CENTCOM continues to evaluate the February 3 strikes, but initial assessments indicate that 35 targets at the 13 locations were destroyed or functionally damaged.  The targets destroyed include command and control sites, weapons storage, missile systems, UAV storage and operation sites, radars and three helicopters.

More broadly, since the first coalition strikes on January 11, we assess that we've destroyed or degraded more than 100 missiles and launchers, including anti-ship land attack and surface to air missiles, plus numerous communication capabilities, unmanned aerial vehicles, unmanned surface vessels, coastal radars, air surveillance capabilities and weapon storage areas.

I will repeat again, that the U.S. does not want escalation and that these strikes are directly in response to the actions by the Iranian-backed Houthis.  Again, however, we will not hesitate to defend lives and the free flow of commerce in one of the world's most vital waterways. 

Shifting to the Indo-Pacific this week, the U.S. military and the Japan Self-Defense Force conducted a bilateral command post exercise known as Keen Edge 24, with the participation of the Australian Defense Force.

The exercise is the latest in a series of joint multilateral command post exercises designed to increase our integrated joint operational capability, refine command and control procedures and enhance interoperability of all participants.

This year's iteration of the Keen Edge exercise included greater synchronization with the U.S. Space Command and U.S. Cyber Command, expanding the multi-domain collaboration that is incumbent on any large-scale exercise or operation.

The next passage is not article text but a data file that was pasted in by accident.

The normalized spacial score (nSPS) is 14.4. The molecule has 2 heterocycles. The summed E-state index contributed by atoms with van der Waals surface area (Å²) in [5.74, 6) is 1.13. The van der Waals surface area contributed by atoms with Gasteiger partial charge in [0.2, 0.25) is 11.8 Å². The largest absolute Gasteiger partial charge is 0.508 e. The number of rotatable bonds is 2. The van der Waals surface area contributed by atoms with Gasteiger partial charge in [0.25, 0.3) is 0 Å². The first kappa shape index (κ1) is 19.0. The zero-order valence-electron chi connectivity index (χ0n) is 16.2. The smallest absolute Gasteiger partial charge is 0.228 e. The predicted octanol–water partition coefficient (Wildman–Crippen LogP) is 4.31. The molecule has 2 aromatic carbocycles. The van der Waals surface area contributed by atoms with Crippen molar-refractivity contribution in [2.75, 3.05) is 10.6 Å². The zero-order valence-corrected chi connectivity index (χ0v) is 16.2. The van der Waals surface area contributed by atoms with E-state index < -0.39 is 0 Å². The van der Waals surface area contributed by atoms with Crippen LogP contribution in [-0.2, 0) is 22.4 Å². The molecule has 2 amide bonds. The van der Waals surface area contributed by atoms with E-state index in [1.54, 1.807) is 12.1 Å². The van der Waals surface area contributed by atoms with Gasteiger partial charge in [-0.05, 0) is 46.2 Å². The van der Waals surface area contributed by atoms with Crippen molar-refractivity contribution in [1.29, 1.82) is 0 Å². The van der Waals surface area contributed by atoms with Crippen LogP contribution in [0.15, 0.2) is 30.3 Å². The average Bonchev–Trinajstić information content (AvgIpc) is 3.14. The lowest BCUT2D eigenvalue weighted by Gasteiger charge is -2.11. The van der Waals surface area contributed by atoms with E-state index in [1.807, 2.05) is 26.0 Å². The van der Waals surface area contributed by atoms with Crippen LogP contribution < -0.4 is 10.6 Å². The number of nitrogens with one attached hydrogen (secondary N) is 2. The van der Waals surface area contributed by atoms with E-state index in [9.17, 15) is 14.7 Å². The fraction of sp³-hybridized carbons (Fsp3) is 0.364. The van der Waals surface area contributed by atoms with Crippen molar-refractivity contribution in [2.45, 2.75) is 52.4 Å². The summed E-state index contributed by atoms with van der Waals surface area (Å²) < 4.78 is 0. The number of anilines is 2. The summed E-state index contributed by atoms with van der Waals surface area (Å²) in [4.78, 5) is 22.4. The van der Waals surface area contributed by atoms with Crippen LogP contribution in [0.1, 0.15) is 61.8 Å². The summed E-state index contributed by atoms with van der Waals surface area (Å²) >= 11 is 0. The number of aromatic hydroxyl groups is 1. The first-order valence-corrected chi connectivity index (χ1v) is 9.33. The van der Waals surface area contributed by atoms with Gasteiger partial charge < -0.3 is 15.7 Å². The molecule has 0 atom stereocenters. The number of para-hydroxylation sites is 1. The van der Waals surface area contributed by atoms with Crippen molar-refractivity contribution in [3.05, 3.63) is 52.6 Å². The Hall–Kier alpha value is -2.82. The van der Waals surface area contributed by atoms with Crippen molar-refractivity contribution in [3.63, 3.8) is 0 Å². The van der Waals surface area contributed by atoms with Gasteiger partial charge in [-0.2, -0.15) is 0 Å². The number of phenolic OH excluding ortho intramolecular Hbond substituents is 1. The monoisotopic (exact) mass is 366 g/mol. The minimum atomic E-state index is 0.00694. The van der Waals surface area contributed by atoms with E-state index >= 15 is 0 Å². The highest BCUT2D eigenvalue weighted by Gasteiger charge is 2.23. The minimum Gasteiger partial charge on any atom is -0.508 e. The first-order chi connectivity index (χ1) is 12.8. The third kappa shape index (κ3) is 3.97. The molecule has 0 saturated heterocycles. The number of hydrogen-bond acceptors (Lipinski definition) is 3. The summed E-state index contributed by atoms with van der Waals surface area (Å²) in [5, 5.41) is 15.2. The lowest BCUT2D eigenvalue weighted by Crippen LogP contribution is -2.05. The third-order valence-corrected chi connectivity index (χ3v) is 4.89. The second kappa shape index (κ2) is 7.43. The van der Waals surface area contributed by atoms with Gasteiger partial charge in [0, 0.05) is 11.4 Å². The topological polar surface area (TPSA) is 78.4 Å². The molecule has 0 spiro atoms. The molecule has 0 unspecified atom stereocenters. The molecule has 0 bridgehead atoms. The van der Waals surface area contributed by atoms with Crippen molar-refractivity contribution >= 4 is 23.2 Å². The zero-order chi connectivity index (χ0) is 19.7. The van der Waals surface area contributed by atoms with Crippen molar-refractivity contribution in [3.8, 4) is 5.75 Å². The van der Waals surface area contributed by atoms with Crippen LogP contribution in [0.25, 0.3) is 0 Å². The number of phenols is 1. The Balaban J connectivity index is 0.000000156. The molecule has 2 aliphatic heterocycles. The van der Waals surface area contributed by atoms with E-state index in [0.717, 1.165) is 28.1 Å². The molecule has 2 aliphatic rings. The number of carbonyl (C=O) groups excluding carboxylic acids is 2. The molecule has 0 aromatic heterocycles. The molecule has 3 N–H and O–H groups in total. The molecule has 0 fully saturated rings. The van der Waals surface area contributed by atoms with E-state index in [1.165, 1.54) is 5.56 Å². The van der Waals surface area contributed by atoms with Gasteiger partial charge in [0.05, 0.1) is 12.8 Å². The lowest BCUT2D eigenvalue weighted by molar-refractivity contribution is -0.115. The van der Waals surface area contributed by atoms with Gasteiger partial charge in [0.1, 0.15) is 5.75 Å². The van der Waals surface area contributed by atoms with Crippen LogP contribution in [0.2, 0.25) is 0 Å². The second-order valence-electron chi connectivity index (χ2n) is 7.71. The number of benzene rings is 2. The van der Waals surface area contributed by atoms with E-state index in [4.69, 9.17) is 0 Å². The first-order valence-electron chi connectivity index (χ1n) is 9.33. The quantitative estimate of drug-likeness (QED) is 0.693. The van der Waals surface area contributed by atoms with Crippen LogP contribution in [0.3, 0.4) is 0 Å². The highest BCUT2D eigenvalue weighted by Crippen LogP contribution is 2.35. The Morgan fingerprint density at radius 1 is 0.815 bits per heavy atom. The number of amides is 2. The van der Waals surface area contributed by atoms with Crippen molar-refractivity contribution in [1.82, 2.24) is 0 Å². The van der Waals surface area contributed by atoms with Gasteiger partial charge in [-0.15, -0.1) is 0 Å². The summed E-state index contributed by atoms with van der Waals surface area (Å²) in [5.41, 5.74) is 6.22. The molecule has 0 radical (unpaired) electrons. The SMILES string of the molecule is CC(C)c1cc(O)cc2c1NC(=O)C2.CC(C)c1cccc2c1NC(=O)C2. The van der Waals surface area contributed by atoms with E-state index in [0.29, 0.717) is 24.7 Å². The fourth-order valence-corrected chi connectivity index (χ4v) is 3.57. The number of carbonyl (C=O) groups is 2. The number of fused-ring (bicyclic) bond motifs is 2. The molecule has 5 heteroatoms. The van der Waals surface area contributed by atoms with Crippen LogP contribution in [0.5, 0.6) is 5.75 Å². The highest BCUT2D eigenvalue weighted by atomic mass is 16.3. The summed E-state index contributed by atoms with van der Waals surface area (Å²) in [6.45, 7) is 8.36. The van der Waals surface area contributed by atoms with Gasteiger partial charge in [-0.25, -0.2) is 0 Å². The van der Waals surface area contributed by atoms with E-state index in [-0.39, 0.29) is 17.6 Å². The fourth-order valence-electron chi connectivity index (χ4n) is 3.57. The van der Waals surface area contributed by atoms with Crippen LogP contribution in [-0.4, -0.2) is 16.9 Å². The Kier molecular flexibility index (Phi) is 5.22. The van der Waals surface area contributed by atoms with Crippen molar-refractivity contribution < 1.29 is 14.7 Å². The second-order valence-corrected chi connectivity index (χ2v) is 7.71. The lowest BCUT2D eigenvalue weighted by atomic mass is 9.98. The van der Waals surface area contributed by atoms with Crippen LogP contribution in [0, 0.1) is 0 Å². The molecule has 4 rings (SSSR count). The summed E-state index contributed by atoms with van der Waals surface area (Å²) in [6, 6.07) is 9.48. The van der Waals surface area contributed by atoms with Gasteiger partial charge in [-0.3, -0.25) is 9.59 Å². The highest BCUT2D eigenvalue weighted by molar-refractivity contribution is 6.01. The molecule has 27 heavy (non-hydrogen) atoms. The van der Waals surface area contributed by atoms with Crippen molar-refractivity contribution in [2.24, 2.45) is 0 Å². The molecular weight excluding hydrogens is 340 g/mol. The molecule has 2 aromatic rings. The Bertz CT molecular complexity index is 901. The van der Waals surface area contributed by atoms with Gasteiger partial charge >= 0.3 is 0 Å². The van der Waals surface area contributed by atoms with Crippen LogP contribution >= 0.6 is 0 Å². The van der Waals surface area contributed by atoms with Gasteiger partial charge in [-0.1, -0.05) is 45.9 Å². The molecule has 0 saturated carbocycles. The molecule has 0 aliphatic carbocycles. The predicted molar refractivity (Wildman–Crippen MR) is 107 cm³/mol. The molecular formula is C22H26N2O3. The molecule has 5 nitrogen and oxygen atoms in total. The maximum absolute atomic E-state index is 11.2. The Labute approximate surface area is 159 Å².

And finally, as status update on the topic that many of you have been asking about, the DOD Performance Improvement Officer and Director of Administration and Management and her team have completed their 30-day review of the Department of Defense notification process for when the deputy secretary or another designated official assumes the duties and functions of the secretary of defense.

The review has been submitted to Secretary Austin and he is in the process of reviewing it.  Much of the report is classified, since it relates generally to continuity of operations and the security of our personnel.  However, as the secretary has said, we remain committed to being as transparent as possible about the review and we'll have more information once the secretary's review is complete.

And with that, I'll be glad to take your questions.  Go to Associated Press Lolita Baldor.

Q:  Thank you, Pat.  Just a couple follow ups on the strikes.  Are you confirming that al-Saedi was the only person in the vehicle at the time and the only person killed, is that accurate what you're saying?

GEN. RYDER:  That is correct.  We have — we have high confidence that that was the case.

Q:  And then, you said — you mentioned 40 militants, are — were those primarily KH militia that were killed?  The 40 that you mentioned.  Because I think there's been some statements that there was a belief that no Iranians had been killed.  Is that still the case?

GEN. RYDER:  So, you know, again, CENTCOM continues to assess right now.  We have no indications that Iranians were killed in these strikes.  I don't have a specific breakdown in terms of the particular Iranian proxy militant group, other than to say, again, our assessment is that, you know, what I read out to you.

Q:  And just on the review, just very — was that submitted today?  And is there an expectation that there are any disciplinary actions recommended in this report or review, or is that something that comes later? 

GEN. RYDER:  Yes, on that part I haven't seen the review, so I can't answer that question.  Again, we'll try to keep you updated on that front.  To my knowledge the report was submitted to the secretary today.